A convict's action by writ against a prison parole board (i.e. trying to claim breach of natural justice etc but NOT by judicial review proceedings) was struck out as being an abuse of process, since it was just a way of avoiding the protection given to administrative tribunals under the judicial review rules. HL held that judicial review proceedings were the only appropriate way to begin an action to test public law rights.
Lord Diplock: “Since all remedies for infringements of rights protected by public law can be obtained upon an application for judicial review, as can also remedies for infringements of rights under private law if such infringements should also be involved, it would in my view as a general rule be contrary to public policy, and as such an abuse of the process of the court, to permit a person seeking to establish that a decision of a public authority infringed rights to which he was entitled to protection under public law to proceed by way of an ordinary action and by this means to evade the provisions of Order 53 [now given statutory effect under the SCA-see above] for the protection of such authorities.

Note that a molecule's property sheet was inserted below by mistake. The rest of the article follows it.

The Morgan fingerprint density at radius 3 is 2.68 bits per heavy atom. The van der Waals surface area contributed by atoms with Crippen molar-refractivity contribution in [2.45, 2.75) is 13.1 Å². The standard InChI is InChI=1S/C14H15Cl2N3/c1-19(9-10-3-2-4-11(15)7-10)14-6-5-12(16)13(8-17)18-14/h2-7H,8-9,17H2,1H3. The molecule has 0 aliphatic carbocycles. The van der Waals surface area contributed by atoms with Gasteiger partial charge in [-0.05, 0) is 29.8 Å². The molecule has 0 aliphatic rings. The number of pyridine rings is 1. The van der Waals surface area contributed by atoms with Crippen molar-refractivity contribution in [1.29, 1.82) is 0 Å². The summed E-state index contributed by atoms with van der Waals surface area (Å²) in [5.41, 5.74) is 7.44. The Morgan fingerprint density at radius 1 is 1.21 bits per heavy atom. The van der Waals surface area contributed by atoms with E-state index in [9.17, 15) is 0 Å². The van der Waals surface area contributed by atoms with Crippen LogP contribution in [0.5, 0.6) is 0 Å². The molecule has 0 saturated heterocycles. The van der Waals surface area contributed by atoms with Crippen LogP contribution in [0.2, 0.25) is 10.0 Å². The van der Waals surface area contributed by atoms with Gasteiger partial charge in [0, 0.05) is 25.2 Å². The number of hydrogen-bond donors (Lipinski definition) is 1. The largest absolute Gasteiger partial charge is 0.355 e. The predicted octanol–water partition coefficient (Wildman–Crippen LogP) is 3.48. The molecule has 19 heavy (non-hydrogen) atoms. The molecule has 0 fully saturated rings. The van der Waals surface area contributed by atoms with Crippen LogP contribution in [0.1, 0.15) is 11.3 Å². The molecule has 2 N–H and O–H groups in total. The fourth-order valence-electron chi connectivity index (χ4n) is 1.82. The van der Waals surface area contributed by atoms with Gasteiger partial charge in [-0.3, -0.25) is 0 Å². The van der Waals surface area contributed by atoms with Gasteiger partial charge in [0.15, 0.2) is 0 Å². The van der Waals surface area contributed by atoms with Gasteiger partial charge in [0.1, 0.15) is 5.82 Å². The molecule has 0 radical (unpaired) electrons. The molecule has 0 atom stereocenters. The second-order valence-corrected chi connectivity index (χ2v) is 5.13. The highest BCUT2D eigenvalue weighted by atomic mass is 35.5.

This flies squarely in the face of the traditional Diceyan view that the same law should apply to the individual and the state, and creates complexities for litigants. Moreover, later attempts to wriggle out of its scope, e.g., (Roy V Kensington And Chelsea And Westminster FPC 1992) have led to considerable confusion about the correct procedure to be followed when cases involve both public law and private law issues.